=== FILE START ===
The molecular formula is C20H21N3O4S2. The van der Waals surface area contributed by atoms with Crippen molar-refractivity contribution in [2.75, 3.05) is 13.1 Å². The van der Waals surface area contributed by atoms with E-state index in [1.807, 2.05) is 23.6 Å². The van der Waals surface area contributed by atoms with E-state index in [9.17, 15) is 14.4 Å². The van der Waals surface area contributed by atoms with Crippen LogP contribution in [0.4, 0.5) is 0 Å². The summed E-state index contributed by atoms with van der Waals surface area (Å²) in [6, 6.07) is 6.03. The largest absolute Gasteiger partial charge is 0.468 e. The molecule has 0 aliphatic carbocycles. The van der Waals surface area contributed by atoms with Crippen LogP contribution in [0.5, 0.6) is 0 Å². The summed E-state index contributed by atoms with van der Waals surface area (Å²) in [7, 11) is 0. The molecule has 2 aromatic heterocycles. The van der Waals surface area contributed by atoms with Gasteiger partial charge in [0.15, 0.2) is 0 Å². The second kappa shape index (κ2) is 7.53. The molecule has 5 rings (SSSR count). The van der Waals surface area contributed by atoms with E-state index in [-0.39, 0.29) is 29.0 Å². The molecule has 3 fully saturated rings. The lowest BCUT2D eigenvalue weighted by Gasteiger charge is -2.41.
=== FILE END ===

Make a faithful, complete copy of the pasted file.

The molecular formula is C20H21N3O4S2. The van der Waals surface area contributed by atoms with Crippen molar-refractivity contribution in [2.75, 3.05) is 13.1 Å². The van der Waals surface area contributed by atoms with E-state index in [1.807, 2.05) is 23.6 Å². The van der Waals surface area contributed by atoms with E-state index in [9.17, 15) is 14.4 Å². The van der Waals surface area contributed by atoms with Crippen LogP contribution in [0.4, 0.5) is 0 Å². The summed E-state index contributed by atoms with van der Waals surface area (Å²) in [6, 6.07) is 6.03. The largest absolute Gasteiger partial charge is 0.468 e. The molecule has 0 aliphatic carbocycles. The van der Waals surface area contributed by atoms with Crippen LogP contribution in [0.5, 0.6) is 0 Å². The summed E-state index contributed by atoms with van der Waals surface area (Å²) in [7, 11) is 0. The molecule has 2 aromatic heterocycles. The van der Waals surface area contributed by atoms with Gasteiger partial charge in [0.15, 0.2) is 0 Å². The second kappa shape index (κ2) is 7.53. The molecule has 5 rings (SSSR count). The van der Waals surface area contributed by atoms with E-state index in [-0.39, 0.29) is 29.0 Å². The molecule has 3 fully saturated rings. The lowest BCUT2D eigenvalue weighted by Gasteiger charge is -2.41.